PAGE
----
(c) duplicating the transmitted portion;
(d) processing the duplicated portion by reversing and inverting it; and
(e) sequentially combining the transmitted half with the processed, duplicated half to reform substantially the original waveform.
13. The method of claim 12 wherein transmitting one portion of the waveform occurs on a cable TV platform.
14. The method of claim 12 wherein equalization occurs after transmission of one portion.
15. The method of claim 12 wherein transmitting one portion of the waveform occurs on a fiber optic platform.
16. The method of claim 12 wherein transmitting one portion of the waveform occurs on powerline platform.
17. The method of claim 12 wherein prior to transmitting one portion of the waveform, the portion of the waveform is pre-equalized to mitigate distortion effects during transmission.
18. The method of claim 12 wherein prior to transmitting one portion of the waveform, the portion of the waveform is PAR reduced.
19. A method of transmitting information, utilizing an OFDM multicarrier waveform, the method comprising:
(a) obtaining the multicarrier waveform containing the information, the waveform presenting a first sequential portion and a second sequential portion, the first and second portions having substantial symmetry and substantial equality in length, the multicarrier waveform presenting a set of subcarrier waveforms, each subcarrier having a phase value restricted to π/2 and 3π/2, the amplitude of each subcarrier being freely variable;
(b) transmitting one, but not both, of the two portions to a receiver;
(c) duplicating the transmitted portion;
(d) processing the duplicated portion by reversing it; and
(e) sequentially combining the transmitted half with the processed, duplicated half to reform substantially the original waveform.
20. The method of claim 19 wherein the transmitted portion of the waveform is equalized at the receiver.
Description
    BACKGROUND OF THE INVENTION
  • [0001]
    1. Field of the Invention
  • [0002]
    The present invention pertains to systems for the transmission and reception of multicarrier data signals. More particularly, the invention is an improved method of multicarrier modulation and demodulation for faster transmission.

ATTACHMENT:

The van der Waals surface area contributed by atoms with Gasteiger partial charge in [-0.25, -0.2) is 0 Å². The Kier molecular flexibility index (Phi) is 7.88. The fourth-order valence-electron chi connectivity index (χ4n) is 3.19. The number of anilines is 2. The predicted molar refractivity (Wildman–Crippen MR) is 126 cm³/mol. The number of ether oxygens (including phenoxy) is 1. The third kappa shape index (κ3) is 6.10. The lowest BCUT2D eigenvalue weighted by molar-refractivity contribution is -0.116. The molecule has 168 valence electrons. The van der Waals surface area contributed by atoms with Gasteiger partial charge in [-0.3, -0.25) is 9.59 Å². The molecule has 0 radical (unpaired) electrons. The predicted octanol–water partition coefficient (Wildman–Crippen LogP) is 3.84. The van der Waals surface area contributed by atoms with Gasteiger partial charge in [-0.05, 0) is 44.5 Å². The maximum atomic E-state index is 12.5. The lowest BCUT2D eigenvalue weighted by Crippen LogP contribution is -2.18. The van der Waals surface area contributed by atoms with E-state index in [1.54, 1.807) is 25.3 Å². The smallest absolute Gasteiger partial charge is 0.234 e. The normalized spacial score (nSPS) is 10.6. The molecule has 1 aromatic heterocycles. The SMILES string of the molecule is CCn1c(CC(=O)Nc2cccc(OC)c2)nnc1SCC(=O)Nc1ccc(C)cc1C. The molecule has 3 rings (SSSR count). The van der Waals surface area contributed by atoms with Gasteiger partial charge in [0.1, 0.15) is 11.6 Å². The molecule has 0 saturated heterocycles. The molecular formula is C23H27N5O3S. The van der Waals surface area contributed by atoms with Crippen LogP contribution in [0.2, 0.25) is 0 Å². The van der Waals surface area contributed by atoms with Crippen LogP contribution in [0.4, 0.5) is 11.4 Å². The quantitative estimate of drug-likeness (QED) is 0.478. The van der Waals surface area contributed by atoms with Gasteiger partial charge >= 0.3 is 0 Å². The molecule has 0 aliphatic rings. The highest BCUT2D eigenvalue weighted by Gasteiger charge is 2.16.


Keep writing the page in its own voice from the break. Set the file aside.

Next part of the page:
• [0003]
    2. Description of Related Art
  • [0004]
    Software algorithms and hardware for the implementation of multicarrier systems in transceivers are well known by those versed in the art. Some of the many algorithms include FFT/IFFT routines, equalization methods, parallel to serial conversion, error correction coding, subcarrier adaptive bit rates, echo cancellation, Doppler compensation and channel impulse response shortening. Hardware components include DSPs, DACs, ASICs and ADCs among others. These hardware and software components for multicarrier systems are not limited to the aforementioned but are for illustrative purposes only.
  • [0005]
    Many contemporary multicarrier communications systems generate and transmit data-encoded, summed, orthogonal subcarriers at the transmitter then analyze their spectrum at the receiver for recovery of as much transmitted data as possible. In practice the IFFT and FFT (inverse fast Fourier transform and fast Fourier transform respectively) are most commonly used to create and analyze these waveforms. The process is commonly referred to as OFDM or Orthogonal Frequency Division Multiplexing or when OFDM is used in conjunction with coding techniques, it may be referred to as coded orthogonal frequency division multiplexing (COFDM). When an IFFT/FFT multicarrier modulation/demodulation system is combined with polyphase filterbank modulation it is called Filtered Multitone Modulation.
  • [0006]
    The use of the Fourier transform to generate multicarrier waveforms for data communications has been known in the prior art for over 30 years. For example such a system was presented in great detail in “Data Transmission by Frequency Division Multiplexing Using the Discrete Fourier Transform,” S. B. Weinstein and P. M. Ebert, IEEE Trans. Commun. Tech., vol. COM-19, pp. 628-634, October 1971, which is hereby incorporated by reference. U.S. Pat. No. 4,833,706 Hughes-Hartog, Ensemble Modem Structure for Imperfect Transmission Media, describes a digital modem design which uses Fourier/Inverse Fourier OFDM multicarrier techniques.